How Does A Judge Decide an Appeal?

An appeal decision is not as straightforward as you might think.

To illustrate the point, I need to point you to an area in which I am almost completely stupid: Football.

I basically watch enough football to be dangerous. I don’t really understand what’s going on, but I know enough to be able to shout things at the television that at least sound like football-ish shouts.

One thing I have observed over the last several years of fair-weathered viewing is the rise of the instant reply review. Was it always this way? I don’t think so. It used to just be that the ref made the call and that was it. He or she might wrong, but that was just part of the game.

Not anymore. No, it seems like every play is subjected to intense scrutiny from 40 different angles. Plays are replayed and re-replayed and re-re-played to make sure that the ref did not make the wrong call.

If you watch football and have had to endure this charade, you’ve heard the sportscasters throw around this term: “Indisputable video evidence.” According to the sportscasters and, presumably, some body of rules, the refs are supposed to have indisputable video evidence to reverse the call on the field.

Interestingly, there is rarely indisputable video evidence to change the call, but they change them ALL THE DANG TIME anyway. But that’s a separate issue.

One of the many ways that being an appeals lawyer makes you a terrible person is that you subject everything in life to legal reasoning. So, what do I do? Naturally, I put on my lawyer hat when I’m watching these instant replays.

This is the point: When the refs review the instant replay, they are not supposed to use the same standard as if they were watching the case for the first time. The call on the field stands, even if it looks like the ref was wrong, unless there is indisputable video evidence. The instant replay review is to make sure that the ref did not completely miss the call. If the call is debatable or unclear, the instant replay folks will defer to the guy on the field. (There’s good reason for this: We can’t do instant reply on every play or the game would take 10 hours and no one would watch.)

Appellate judges are like the instant replay people. When a judge decides an appeal, he or she is not looking at the case like the trial judge did, just like the instant replay people don’t look at the play like the guy on the field. The standard is not whether the trial judge was right or wrong; the standard is (mostly, usually) whether the trial judge messed up so bad that the case should be reversed.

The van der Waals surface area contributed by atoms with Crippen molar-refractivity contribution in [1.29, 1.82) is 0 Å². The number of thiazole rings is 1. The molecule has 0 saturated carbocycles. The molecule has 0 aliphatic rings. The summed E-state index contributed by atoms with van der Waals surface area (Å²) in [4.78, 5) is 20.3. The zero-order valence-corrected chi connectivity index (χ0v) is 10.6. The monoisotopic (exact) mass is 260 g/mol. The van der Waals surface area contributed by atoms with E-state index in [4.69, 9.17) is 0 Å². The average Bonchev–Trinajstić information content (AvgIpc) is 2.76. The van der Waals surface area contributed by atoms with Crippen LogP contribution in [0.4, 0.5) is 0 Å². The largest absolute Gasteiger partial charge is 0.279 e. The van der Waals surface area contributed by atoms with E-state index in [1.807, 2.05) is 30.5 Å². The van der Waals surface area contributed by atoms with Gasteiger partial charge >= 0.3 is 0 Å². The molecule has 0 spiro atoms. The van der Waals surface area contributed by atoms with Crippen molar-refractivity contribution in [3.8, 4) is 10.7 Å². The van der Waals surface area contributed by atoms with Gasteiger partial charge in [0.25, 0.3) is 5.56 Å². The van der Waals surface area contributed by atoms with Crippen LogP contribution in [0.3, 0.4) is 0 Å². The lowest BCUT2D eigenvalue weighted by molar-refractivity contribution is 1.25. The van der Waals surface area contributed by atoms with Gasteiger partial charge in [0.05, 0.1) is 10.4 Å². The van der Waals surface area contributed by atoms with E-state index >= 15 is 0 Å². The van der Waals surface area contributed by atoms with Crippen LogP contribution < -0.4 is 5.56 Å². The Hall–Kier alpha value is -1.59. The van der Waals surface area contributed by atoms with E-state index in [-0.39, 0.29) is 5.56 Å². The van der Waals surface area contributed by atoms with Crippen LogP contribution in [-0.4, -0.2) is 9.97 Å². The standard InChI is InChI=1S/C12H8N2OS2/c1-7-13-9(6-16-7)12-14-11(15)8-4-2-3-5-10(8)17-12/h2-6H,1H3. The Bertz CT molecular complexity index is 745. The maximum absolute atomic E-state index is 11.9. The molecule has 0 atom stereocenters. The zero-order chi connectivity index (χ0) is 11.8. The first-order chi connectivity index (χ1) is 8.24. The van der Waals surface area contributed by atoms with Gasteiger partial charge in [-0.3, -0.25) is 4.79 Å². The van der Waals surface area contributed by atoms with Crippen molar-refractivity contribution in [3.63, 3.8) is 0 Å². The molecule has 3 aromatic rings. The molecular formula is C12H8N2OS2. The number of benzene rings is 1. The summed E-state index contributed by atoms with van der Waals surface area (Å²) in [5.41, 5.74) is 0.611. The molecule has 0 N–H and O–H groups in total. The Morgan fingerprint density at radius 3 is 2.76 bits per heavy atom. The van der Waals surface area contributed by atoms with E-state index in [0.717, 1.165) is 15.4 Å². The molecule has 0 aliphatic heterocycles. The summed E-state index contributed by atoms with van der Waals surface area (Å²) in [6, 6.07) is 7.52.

The “indisputable video evidence” is the standard of review for the instant replay people. (If they actually have a name, I do not know it.) If there isn’t indisputable video evidence, the instant replay people should not change the ruling on the field.

The standard of review for appellate judges is usually one of three possibilities:

  1. Abuse of discretion
  2. Clearly erroneous
  3. De novo

Certain legal questions are reviewed to determine if the judge made an abuse of discretion. An abuse of discretion standard is used when there is a decision that a judge has some leeway on. A lot of decisions that a trial court makes are not black-and-white; instead, the trial judge has to look at everything and try to make the best decision he or she can. Most of the time, those decisions will stand because it’s not good to second-guess everything that the trial judge does. In some instances, however, a judge does something that, while she had the right to do it, is just obviously wrong. In that instance, an appellate judge will determine that the trial judge abused her discretion.

Other legal questions regarding appeals are reviewed to see if they are clearly erroneous. In legal terms, these questions are normally “questions of fact.” A question of fact might be “Is this person telling the truth?” or “How much is this piece of land worth?” or “Did the doctor actually do everything she could do to save this baby?” or “Did this drunk person actually have control of the vehicle?” These are the kinds of questions that a jury decided if it’s a jury trial. When an appellate judge reviews questions like this, they are looking at everything to see if the trial judge made a clear error.

The third standard of review of appeals is called “de novo.” A de novo standard of review is used to determine questions of law. On questions of law, the appellate judge doesn’t really care what the trial judge did. To continue the analogy to football, a question of law might be when the instant replay people review a call and the ref applied a rule that doesn’t exist. They will defer to the ref’s eyes but they won’t defer to his knowledge of the rules.

Confused? It can definitely be confusing to know how (and why) judges make a decision in appellate cases.

So, Football isn’t hard, but appeals are so you should hire us to help you with yours.